Thursday, June 17, 2010

Boom, yes; bubble, no, says Roach

Price gains backed by strong demand for housing due to migration to cities

(NEW YORK) The property boom in China isn't a bubble because it's supported by 'solid' demand for residential housing, according to Stephen Roach, chairman of Morgan Stanley Asia Ltd.

While portions of the real estate market such as high-end apartments are overheating, demand for residential homes will remain robust as rural Chinese migrate to bigger cities, Dr Roach said in a radio interview from Hong Kong with Tom Keene on Bloomberg Surveillance.

'This is just a sliver of the property boom,' said Dr Roach, noting that each year since 2000, between 15 million and 20 million people migrate to Beijing, Shanghai, and second and third-tier cities in mainland China. That's two and a half New York Cities created annually, he said.

'This underpins a huge demand for residential property. This property has not overheated and the demand for this property is very, very solid.'

The nation's property prices rose 12.4 per cent in May from a year ago, the second-fastest pace on record. China's banking regulator said on Tuesday that it sees growing credit risks in the real estate industry and warned of increasing pressure from non-performing loans.

China has raised downpayment requirements and mortgage rates and restricted loans for multiple-home buyers as it seeks to dampen record property price gains.

The government's 'decisive' actions in April are working to cool the sections of the housing market that were overheating, according to Dr Roach. 'By all accounts, it looks like the measures are working for now.'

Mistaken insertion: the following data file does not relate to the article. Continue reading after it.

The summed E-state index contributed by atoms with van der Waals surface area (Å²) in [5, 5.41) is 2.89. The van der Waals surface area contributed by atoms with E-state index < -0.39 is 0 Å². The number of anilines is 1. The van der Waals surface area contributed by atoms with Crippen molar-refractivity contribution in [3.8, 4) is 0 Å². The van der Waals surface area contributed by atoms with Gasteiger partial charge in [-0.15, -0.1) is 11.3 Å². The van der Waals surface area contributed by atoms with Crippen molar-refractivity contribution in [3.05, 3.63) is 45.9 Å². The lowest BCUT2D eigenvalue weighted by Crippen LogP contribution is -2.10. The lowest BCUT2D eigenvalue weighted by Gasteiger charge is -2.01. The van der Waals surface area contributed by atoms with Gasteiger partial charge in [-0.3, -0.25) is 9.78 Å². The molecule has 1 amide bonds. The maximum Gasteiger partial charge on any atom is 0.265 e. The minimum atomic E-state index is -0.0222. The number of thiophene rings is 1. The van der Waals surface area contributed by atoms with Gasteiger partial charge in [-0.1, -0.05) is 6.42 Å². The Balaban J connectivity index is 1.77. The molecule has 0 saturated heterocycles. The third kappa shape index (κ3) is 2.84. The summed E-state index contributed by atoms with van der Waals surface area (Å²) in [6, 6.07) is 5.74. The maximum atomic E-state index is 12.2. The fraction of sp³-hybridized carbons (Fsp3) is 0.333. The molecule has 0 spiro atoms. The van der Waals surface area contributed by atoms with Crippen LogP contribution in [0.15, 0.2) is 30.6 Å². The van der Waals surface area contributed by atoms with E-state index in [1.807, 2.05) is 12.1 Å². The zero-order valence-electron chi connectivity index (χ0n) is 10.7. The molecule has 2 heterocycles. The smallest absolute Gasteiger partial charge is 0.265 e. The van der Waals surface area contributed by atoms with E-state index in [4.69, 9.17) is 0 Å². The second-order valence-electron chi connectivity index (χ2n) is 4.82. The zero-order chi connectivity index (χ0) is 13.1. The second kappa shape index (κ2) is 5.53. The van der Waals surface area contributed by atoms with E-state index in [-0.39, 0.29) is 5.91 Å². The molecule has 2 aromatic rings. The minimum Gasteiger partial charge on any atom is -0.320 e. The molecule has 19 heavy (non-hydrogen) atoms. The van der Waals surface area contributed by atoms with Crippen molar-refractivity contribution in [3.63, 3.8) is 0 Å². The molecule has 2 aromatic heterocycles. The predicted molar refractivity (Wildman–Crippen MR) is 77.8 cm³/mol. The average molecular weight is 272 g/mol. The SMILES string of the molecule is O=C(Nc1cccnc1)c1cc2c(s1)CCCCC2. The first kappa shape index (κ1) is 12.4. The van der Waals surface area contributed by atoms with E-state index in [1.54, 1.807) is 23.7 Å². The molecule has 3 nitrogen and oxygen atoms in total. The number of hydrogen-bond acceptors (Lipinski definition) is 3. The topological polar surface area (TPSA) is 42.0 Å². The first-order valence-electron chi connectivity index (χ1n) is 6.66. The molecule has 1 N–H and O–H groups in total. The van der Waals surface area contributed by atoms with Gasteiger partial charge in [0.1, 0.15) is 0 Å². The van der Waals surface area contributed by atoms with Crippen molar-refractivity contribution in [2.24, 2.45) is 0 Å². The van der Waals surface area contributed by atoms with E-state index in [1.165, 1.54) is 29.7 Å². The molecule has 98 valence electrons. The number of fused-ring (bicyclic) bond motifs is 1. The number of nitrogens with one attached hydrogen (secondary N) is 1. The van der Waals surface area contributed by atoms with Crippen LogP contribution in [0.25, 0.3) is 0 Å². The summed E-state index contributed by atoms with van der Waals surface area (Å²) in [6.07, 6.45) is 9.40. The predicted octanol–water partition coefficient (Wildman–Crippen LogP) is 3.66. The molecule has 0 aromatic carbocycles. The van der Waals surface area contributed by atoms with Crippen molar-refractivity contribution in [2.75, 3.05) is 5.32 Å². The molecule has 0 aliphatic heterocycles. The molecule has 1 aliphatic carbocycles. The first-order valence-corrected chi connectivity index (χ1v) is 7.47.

China, the world's fastest-growing major economy, expanded 11.9 per cent in the first quarter from a year ago. The Shanghai Composite Index, which tracks the bigger of China's stock exchanges, has dropped 22 per cent this year. Markets in China are closed from June 14 to June 16 for a holiday.

China has kept the yuan linked to the dollar as a crisis-fighting policy, swelling its Treasury holdings and fuelling complaints from US lawmakers that it has an unfair advantage in global commerce. American lawmakers said that they'll go ahead with legislation targeting the yuan as US and Chinese leaders prepare to meet at a Group of 20 summit this month in Canada.

Floating the yuan won't rebalance the trade deficit, Dr Roach said.

'It's just bad economics to pretend we can fix the lives of middle class American workers by getting the Chinese to revalue its currency vis-a-vis the dollar - it's a horrible misconception. If we don't boost our national savings rate, with trillion dollar deficits as far as the eye can see, the Chinese piece of our multilateral trade deficit just goes somewhere else. It goes to a higher-cost producer and that taxes the American people.'

Treasury Secretary Timothy F Geithner said last week that a more flexible yuan would allow China to pursue 'a more effective, independent monetary policy, which is particularly important now, with China's economy facing a risk of inflation in goods and in asset prices'

China shouldn't cave to the pressure and should revalue the yuan when its financial system is more developed, Dr Roach said.

'They've still got a long way to go in opening up their capital account, opening up their financial system and making certain that their financial institutions can be reasonably well protected from the ups and downs of financial markets and currency gyrations.

'It's a process. Over the next 10 years, you will see China take enormous steps toward making their currency fully convertible but it will take that long or possibly even longer to do that.' - Bloomberg

Source: Business Times, 17 Jun 2010

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